By comparison Ena Sendijarević’s Take Me Somewhere Nice seems as desperate to get away from the Netherlands as its central protagonist Alma. Whereas Kostova finds a periphery within the center from which to situate her outsider’s eye, Sendijarević opens up the vast nowhere space that children of migrants inhabit, feeling alienated from the country they have grown up in, but being an absolute outsider when returning to the country of their birth. What we see of the Netherlands in the opening sequences of the film are very suburban, safe, uncomplicated spaces. Alma isn’t coming from a place of privilege, but she is coming from a place of comfort, which is swiftly contrasted with her new reality on her return to Bosnia. Her older cousin Emir picks her up from the station and Alma immediately comments upon the datedness of his car, the first of many comments that needle him.
Alma clearly has expected some degree of special treatment from her Bosnian family, yet her cousin Emir seems almost entirely disinterested in her, if not actively irritated by her presence. Left in a flat that has nothing but time available in it, Alma is itching to get down to see her ailing father, but Emir (Ernad Prnjavorac) isn’t willing to take her. When Alma tries to get to her father’s on her own, she finds travelling far more difficult than she would have imagined. Purchasing a bus ticket becomes an exercise in stubbornness. The bus journey itself is spent uncomfortably straddling the stairs at the center of the bus. Her journey is interrupted when she misses getting back on the bus at a rest stop. Every step of the way in Bosnia she is reminded of the fact that she isn’t from there, even if her language skills enable her to give the impression she is. During one difficult conversation with Emir, her cousin talks about his own relationship to his country. His is not a nationalist sentiment, he doesn’t hate other places from a position of haughty superiority, he simply is at home in Bosnia – this he talks of as patriotism. What Sendijarević smartly does within this scene is shift the prejudices that normally congregate around a nationalist narrative on to the returning migrant’s supposedly more cosmopolitan attitudes. It is Alma that is shown, consciously or not, to have a certain negative and superior attitude toward Bosnia, even if she would never dare identify herself with Dutch nationalism. Thus, when the periphery moves toward the center can it ever really return to the periphery?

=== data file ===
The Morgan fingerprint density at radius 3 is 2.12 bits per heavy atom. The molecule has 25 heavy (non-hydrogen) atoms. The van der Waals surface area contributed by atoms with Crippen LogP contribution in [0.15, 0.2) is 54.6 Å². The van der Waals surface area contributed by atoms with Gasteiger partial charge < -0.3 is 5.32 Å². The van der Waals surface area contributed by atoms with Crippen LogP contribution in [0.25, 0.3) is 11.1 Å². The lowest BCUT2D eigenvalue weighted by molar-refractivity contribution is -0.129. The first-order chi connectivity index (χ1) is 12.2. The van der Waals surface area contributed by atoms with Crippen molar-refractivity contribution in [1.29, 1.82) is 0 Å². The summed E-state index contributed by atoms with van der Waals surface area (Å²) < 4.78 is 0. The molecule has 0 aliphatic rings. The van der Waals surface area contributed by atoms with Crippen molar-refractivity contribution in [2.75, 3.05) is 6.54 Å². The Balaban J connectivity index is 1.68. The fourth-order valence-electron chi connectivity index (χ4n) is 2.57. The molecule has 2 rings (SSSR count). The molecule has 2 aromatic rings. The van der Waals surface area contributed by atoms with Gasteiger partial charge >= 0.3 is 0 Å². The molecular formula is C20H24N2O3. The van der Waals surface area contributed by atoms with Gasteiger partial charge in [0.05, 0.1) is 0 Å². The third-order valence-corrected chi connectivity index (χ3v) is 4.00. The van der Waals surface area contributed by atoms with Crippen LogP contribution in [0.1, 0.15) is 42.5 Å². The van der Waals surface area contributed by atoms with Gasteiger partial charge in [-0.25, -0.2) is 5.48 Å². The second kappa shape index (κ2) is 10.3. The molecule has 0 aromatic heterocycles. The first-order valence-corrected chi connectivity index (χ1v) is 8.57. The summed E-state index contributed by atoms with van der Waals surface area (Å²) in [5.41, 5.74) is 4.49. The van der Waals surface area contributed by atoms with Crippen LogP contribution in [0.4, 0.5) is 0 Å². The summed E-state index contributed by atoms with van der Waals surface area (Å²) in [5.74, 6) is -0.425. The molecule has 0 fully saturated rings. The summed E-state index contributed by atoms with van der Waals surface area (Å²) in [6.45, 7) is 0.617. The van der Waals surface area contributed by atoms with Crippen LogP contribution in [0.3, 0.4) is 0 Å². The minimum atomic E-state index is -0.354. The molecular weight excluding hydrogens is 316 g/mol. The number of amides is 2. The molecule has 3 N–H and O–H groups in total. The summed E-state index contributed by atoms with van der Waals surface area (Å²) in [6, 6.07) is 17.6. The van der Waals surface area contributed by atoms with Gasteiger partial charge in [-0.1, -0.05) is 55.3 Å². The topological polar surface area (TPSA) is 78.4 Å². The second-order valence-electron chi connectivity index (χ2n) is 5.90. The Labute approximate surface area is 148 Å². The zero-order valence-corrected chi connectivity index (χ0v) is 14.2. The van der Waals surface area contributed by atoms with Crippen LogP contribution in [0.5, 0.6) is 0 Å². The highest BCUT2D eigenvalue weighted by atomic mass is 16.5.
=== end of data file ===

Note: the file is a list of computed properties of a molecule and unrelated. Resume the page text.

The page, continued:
Sendijarević’s film benefits from a production apparatus that simply wasn’t there for Kostova within her adopted German context. Sendijarević has been supported through her shorts film career by the main funding agencies of the Dutch film industry, with the IFFR building a relationship with her as a promising young voice coming from an interesting place within the domestic film circuit. Whereas Kostova’s producer was a first-timer like Kostova, Sendijarević has the production support of the likes of Sander Van Meurs, a Dutch film and television industry figure with 20 years of experience, as well as the full backing of VPRO, one of the major Dutch public broadcasters and a frequent co-production partner with the likes of Arte and the BBC. It is interesting to consider what this reflects of the two film industries, even taking into consideration Kostova’s clear preference for a kind of DIY cinema that is always going to be exiled to the periphery. Both filmmakers come from the Balkans, both have been educated and trained through film schools within Central Europe, both are female filmmakers working on their first feature, and these first features are both slyly political despite at first appearing to have little obvious interest in political discourse. The difference here is in terms of how the respective industries have handled and situated these talents. Thirty gives the impression of having caught the German film industry by surprise, having been crafted and created well outside of the domestic production infrastructures that would normally be available to first time feature filmmakers. By comparison, Take Me Somewhere Nice seems to have been carefully developed and promoted within the very heart of those domestic production infrastructures. Periphery talking to the center, center reporting back to the periphery: welcome to the 21st century European film landscape.